‘Tis the Season for Hummers

November has come on strong and stormy as it often does in the Pacific Northwest. Perhaps that’s why I’m seeing more hummingbirds at the feeders; it’s easier for them to get their food fast and ready to go without fighting against the wind and the rain.

I cleaned and refilled both feeders on Saturday and waited nearby for them to appear.

Then this morning I saw one overhead in the evergreen tree as I stood on the deck. He seemed a bit smaller than the others, perhaps a youngster? Or maybe he only looked young all fluffed up to stay warm. Either way, he completely charmed me as he turned this way and that while I took pictures.

Afterwards he buzzed down to the feeder while I stayed behind taking pictures from a distance.

Even so, he seemed to look right at me, as if thanking me for the food.

The pleasure is all mine.

~ Susanne

33 Comments on “‘Tis the Season for Hummers

      • You’re welcome, they love it here even though the winters are slightly cool. Question – do any other bird species try to land on your feeder, and also try to feed? I put a regular seed feeder up several weeks ago and the Rock Pigeons took it over right away. It’s gone now.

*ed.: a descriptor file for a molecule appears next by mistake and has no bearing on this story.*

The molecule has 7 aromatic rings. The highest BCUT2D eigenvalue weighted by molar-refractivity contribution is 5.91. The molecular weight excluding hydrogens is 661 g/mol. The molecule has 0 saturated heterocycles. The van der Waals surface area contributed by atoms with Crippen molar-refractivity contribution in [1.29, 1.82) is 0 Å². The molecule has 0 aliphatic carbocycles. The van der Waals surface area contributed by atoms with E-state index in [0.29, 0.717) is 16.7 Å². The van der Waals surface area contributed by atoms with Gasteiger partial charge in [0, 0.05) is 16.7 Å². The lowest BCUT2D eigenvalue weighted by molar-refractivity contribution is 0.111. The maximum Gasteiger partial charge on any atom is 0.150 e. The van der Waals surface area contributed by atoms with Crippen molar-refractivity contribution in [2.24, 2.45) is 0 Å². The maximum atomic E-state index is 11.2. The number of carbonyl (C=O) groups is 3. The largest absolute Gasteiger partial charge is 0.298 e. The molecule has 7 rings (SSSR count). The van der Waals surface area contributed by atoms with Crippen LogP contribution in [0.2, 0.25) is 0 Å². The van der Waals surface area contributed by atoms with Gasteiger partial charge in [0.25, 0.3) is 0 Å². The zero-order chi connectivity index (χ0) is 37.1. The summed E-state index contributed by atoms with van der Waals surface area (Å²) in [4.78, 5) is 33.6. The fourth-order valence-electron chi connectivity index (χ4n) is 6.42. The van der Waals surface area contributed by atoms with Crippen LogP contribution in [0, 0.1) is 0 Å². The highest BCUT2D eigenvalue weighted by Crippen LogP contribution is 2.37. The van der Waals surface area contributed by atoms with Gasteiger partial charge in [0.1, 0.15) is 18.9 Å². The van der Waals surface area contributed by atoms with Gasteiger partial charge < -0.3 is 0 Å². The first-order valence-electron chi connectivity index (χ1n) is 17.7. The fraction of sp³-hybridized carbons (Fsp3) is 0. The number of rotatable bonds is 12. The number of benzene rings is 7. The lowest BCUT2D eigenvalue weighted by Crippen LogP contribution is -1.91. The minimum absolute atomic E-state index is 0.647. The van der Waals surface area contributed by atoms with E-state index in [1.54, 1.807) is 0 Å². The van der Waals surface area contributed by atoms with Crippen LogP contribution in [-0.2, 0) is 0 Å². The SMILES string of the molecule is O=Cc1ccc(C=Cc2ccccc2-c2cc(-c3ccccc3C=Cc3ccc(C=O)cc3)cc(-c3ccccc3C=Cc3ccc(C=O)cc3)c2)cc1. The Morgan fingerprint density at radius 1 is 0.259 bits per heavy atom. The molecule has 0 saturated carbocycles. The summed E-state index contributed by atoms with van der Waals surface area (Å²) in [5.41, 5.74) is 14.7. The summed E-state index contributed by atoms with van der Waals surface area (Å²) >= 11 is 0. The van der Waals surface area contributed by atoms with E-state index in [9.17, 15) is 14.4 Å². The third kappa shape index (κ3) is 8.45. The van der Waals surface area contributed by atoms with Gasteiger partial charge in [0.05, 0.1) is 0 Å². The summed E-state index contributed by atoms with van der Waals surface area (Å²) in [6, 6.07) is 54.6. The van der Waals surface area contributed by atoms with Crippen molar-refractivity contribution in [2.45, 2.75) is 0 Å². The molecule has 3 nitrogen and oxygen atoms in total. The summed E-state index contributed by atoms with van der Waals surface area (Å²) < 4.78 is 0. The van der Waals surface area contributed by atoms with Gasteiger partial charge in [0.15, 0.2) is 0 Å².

• No, nothing else can drink the nectar from the tiny holes, for which hummingbirds are specially equipped. I usually don’t put out food for the other birds since they find insects and seeds from my garden, except maybe during the winter snow. Even then I haven’t attracted unwanted birds.

      • Okay, thanks, Susanne. Those pigeons are a problem in this city, I think of them as flying rats! πŸ˜‚

      • We have them too but not in our neighborhood. Mostly in the parks near the water. I like all birds but wouldn’t want them in my yard either.

    • Thanks so much! I wish I could capture them in motion but they’re too fast for me! My best bet is finding them feeding or at rest. 😊

  1. You took some amazing photos Susanne! Hummingbirds are so damn charming, they always remind me of my mom! Thanks for sharing! πŸ’•C

  2. I’ve read that population of hummingbirds has been on the decline for several years. Habitat loss, climate change, and the fragmentation of their breeding ground all appear to be factors.

  3. You caught those spectacular hummer feather colors so well. Loved these!

  4. I tend to miss them when the porch hanging flowers give up the ghost. I know they can winter over here, but I don’t feed them on their own. I am glad to get to see yours.

    • I’m happy you enjoyed the pictures. I love that the Anna’s are here year-round, though I worry about them when the cold and snow comes.

  5. Love the hummer pictures, of course! Is that an Anna’s? Throat looks purple, tho. So beautiful!

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